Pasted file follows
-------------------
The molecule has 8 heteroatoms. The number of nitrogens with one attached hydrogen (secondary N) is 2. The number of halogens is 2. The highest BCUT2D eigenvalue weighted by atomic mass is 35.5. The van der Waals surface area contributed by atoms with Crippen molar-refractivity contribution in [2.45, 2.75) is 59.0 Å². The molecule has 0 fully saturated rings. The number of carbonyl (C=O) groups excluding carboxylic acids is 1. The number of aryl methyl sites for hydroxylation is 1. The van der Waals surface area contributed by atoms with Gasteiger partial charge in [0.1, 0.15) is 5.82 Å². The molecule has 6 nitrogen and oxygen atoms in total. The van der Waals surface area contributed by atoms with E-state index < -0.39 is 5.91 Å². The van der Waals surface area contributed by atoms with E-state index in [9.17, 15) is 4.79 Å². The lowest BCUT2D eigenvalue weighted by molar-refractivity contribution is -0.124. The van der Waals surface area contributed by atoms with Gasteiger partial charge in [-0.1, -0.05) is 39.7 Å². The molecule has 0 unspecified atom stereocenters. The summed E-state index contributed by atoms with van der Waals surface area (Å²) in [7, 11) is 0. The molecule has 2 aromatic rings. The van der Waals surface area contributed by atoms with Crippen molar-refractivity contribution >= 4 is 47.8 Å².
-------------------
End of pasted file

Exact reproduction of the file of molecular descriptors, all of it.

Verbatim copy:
The molecule has 8 heteroatoms. The number of nitrogens with one attached hydrogen (secondary N) is 2. The number of halogens is 2. The highest BCUT2D eigenvalue weighted by atomic mass is 35.5. The van der Waals surface area contributed by atoms with Crippen molar-refractivity contribution in [2.45, 2.75) is 59.0 Å². The molecule has 0 fully saturated rings. The number of carbonyl (C=O) groups excluding carboxylic acids is 1. The number of aryl methyl sites for hydroxylation is 1. The van der Waals surface area contributed by atoms with Gasteiger partial charge in [0.1, 0.15) is 5.82 Å². The molecule has 6 nitrogen and oxygen atoms in total. The van der Waals surface area contributed by atoms with E-state index < -0.39 is 5.91 Å². The van der Waals surface area contributed by atoms with E-state index in [9.17, 15) is 4.79 Å². The lowest BCUT2D eigenvalue weighted by molar-refractivity contribution is -0.124. The van der Waals surface area contributed by atoms with Gasteiger partial charge in [-0.1, -0.05) is 39.7 Å². The molecule has 0 unspecified atom stereocenters. The summed E-state index contributed by atoms with van der Waals surface area (Å²) in [7, 11) is 0. The molecule has 2 aromatic rings. The van der Waals surface area contributed by atoms with Crippen molar-refractivity contribution >= 4 is 47.8 Å².